Sermon Preached by Acting Dean Trevor Harrison on 7 November 2019. I met the ‘Black Widow’ first when I was asked... read more
Born in 1788, John Lye was a farmer of Martock, in the English county of Somerset. His wife, the former Grace Rod, came from Portland in Dorset. They married in 1813, and had eleven children, three of whom died under the age of five years.
Above: John Lye (right) with two of his older children, William and Mary.
The Lye family were steerage passengers on the voyage to New Zealand of the sailing ship William Bryan, which left from Plymouth Sound in the West Country of England in November 1840.
The family comprised John and Grace and their eight (of 11) surviving offspring – Lucy (with her husband Edmund Sarten and their two sons), Ann, Mary, William, James, Edward, Elizabeth and Agnes.
After a very fortunate voyage, they landed at Ngāmotu beach on March 31, 1841 – and a century later this landing was re-enacted in a play at a commemorative pageant and the opening of Paritutu Centennial Park.
John Lye was entitled to “a grant of a town allotment,” and he was first employed by the New Zealand Company, cutting lines for surveyors.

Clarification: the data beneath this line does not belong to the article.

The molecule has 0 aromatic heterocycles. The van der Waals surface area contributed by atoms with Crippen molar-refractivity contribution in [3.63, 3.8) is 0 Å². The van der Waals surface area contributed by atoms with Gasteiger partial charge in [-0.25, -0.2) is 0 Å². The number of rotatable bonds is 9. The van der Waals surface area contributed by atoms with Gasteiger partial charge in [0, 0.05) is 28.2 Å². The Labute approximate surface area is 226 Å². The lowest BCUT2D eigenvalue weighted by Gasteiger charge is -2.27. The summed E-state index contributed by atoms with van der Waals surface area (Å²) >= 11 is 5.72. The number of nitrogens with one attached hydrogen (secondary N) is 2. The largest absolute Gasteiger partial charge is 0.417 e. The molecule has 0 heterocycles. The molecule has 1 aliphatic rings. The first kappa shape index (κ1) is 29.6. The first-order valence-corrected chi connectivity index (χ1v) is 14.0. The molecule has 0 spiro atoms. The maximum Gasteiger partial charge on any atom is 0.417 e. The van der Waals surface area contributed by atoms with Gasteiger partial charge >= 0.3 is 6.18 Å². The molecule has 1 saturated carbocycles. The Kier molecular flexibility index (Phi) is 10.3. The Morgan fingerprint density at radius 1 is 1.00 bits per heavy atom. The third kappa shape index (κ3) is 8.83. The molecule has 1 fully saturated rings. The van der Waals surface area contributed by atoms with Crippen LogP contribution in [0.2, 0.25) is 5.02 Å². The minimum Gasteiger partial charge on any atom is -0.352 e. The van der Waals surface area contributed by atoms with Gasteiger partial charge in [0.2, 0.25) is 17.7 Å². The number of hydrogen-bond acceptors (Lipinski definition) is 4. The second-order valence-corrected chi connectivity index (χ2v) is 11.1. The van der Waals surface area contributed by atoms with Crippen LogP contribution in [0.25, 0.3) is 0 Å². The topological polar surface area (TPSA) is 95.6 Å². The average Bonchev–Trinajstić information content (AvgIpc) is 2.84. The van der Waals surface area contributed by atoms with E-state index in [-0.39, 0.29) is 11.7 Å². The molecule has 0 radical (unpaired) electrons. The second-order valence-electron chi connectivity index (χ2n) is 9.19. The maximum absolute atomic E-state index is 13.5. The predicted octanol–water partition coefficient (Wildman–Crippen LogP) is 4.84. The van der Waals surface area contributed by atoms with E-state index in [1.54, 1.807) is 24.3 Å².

When he became the first verger/sexton of St Mary's, he was paid 210 pounds per half-year. In later years his work included decorating the church for Christmas and a wedding, cleaning surplices, levelling ground and cleaning stones, making a path, fencing, covering in a well, and mending a bell rope.
His wife Grace was highly regarded in the town, and in one account it is stated that “old mother Lye” nursed Jane Bolland, wife of the first Vicar of St Mary's, William Bolland, through the confinement which led to the birth of her son.
to the memory
Died July 13th 1868
Aged 82 years
Also of his wife
Died Janry 25th 1874
aged 87 years
"They come to the grave in a full
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